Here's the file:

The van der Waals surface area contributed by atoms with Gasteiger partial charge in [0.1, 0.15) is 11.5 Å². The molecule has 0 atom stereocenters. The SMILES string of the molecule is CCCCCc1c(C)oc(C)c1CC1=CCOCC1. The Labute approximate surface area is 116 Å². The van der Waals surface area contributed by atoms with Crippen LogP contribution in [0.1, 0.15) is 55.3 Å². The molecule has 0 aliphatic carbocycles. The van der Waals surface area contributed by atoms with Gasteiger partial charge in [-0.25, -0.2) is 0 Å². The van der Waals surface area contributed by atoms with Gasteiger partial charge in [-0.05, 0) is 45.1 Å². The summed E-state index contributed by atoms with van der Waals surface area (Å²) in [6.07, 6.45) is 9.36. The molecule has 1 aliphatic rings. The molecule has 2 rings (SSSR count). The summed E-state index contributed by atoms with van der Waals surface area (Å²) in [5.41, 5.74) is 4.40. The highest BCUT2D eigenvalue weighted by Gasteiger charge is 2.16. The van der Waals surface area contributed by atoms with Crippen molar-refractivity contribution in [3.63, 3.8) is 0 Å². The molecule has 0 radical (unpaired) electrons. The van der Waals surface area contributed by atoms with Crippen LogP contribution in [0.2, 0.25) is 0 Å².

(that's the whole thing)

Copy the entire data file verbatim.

The van der Waals surface area contributed by atoms with Gasteiger partial charge in [0.1, 0.15) is 11.5 Å². The molecule has 0 atom stereocenters. The SMILES string of the molecule is CCCCCc1c(C)oc(C)c1CC1=CCOCC1. The Labute approximate surface area is 116 Å². The van der Waals surface area contributed by atoms with Crippen LogP contribution in [0.1, 0.15) is 55.3 Å². The molecule has 0 aliphatic carbocycles. The van der Waals surface area contributed by atoms with Gasteiger partial charge in [-0.25, -0.2) is 0 Å². The van der Waals surface area contributed by atoms with Gasteiger partial charge in [-0.05, 0) is 45.1 Å². The summed E-state index contributed by atoms with van der Waals surface area (Å²) in [6.07, 6.45) is 9.36. The molecule has 1 aliphatic rings. The molecule has 2 rings (SSSR count). The summed E-state index contributed by atoms with van der Waals surface area (Å²) in [5.41, 5.74) is 4.40. The highest BCUT2D eigenvalue weighted by Gasteiger charge is 2.16. The van der Waals surface area contributed by atoms with Crippen molar-refractivity contribution in [3.63, 3.8) is 0 Å². The molecule has 0 radical (unpaired) electrons. The van der Waals surface area contributed by atoms with Crippen LogP contribution in [0.2, 0.25) is 0 Å².